Locke ★★★★★

I rarely will declare a rating right after I watch a film. Usually, I’ll log it, and let it drift around my subconscious for a day or more, and then usually not until I’ve thoroughly thought it through while compositing a review. Not Locke. I knew I considered it a masterpiece right away, and worthy of a full five stars.

Two handers are difficult to pull off, and that was only emphasized even further to me during my recent viewing of Charlotte Rampling and Tom Courtenay’s performances in Andrew Haigh’s 45 Years. The success was the subtle depth that lurked beneath the banal that was encoded in the script, and perfectly realized by two experienced veterans at the peak of their talent.

Locke does as much with half.

The beauty of Locke is that it is a purposeful and difficult one man mission of honor and responsibility wrapped in bromide conversations that can sometimes be as frustratingly tedious as the central obstacle in the film, a motorcar trip from Birmingham to London. Writer / director Steven Knight insightfully judged that you make up a complex mosaic with average parts, and these average parts in Locke … 34 mobile phone conversations with 11 different people who make up the framework of Ivan Locks’ life on that particular night, is more than the sum of its parts.

One conversation, with a city councillor with whom he’s had the briefest of contact in the past, and who is annoyed at being disturbed at dinner, is just as important in his mission to do the right thing this night as any of the other conversation with those who are much more important to him. When the annoyed councillor finally relents and agrees to Ivan’s late night request, it’s because, according to him, that Locke was always a stand-up guy. That small line speaks volumes about our character, and helps define the entire narrative of his journey.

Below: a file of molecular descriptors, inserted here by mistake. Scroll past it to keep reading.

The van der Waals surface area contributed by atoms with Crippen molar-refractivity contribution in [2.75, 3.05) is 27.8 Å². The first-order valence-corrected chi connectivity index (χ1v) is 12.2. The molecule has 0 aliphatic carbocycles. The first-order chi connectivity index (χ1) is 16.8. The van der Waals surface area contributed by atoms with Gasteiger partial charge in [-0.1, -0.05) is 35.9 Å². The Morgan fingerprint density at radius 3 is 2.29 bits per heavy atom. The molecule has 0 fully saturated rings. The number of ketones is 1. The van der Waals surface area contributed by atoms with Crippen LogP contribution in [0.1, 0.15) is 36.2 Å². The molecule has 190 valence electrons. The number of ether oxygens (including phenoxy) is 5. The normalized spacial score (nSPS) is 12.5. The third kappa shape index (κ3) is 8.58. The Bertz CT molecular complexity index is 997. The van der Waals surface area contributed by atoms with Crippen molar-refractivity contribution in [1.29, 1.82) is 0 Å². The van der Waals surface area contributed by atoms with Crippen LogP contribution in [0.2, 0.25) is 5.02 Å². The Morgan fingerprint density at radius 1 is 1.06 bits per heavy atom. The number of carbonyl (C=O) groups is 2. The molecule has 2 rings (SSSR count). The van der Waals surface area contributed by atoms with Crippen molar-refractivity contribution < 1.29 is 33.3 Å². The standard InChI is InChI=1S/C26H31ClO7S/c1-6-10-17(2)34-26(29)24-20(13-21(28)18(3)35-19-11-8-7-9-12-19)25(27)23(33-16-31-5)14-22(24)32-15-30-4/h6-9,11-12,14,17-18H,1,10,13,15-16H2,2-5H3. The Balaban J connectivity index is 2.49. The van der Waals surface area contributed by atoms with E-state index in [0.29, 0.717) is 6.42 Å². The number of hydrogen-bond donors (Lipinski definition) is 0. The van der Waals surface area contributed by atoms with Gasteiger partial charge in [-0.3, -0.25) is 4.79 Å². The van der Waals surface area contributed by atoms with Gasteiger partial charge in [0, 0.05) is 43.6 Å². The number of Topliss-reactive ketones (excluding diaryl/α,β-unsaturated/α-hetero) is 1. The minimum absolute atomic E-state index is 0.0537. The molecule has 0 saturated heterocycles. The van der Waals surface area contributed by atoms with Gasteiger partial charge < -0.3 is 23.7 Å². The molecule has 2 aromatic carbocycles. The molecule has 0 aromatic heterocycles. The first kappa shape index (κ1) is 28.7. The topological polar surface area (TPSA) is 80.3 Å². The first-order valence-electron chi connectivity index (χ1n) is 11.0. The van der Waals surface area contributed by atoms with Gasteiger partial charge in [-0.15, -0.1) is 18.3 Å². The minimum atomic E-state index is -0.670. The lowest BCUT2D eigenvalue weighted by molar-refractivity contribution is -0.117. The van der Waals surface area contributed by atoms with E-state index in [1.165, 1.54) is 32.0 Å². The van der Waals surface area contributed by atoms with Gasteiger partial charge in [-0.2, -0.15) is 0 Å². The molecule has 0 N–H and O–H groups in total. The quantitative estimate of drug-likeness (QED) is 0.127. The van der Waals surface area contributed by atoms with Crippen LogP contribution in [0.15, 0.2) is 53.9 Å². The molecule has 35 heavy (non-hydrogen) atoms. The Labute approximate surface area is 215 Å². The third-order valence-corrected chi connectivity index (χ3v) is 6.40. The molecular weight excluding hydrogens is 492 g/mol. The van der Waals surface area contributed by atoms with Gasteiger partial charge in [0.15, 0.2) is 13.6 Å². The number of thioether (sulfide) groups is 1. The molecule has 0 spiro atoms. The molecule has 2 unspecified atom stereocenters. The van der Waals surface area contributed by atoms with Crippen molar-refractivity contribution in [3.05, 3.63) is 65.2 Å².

Like 45 Years’ Rampling and Courtenay, there would be no hope of a story like this, with only a thread of an arc, and dialogue that might be overheard on any downtown street corner, could work without an actor with prodigious chops. Tom Hardy is just such an actor. There are no impassioned speeches, there are no tearful breakdowns, it’s all just in the subtle depth that’s lurking below the obvious and the tedious. The looks of frustration, of weariness, of resignation, and finally of relief. The kind of relief you can only feel when you arrive at the end of a long and trying journey. Those are the moments that make the film what it is.

Even though in many ways Ivan Locke loses, the small win he achieves is essential. Even though Locke is only 34 mobile phone conversations over 86 minutes in one claustrophobic moving set, it's one of the best examples I've seen of synergy in film.

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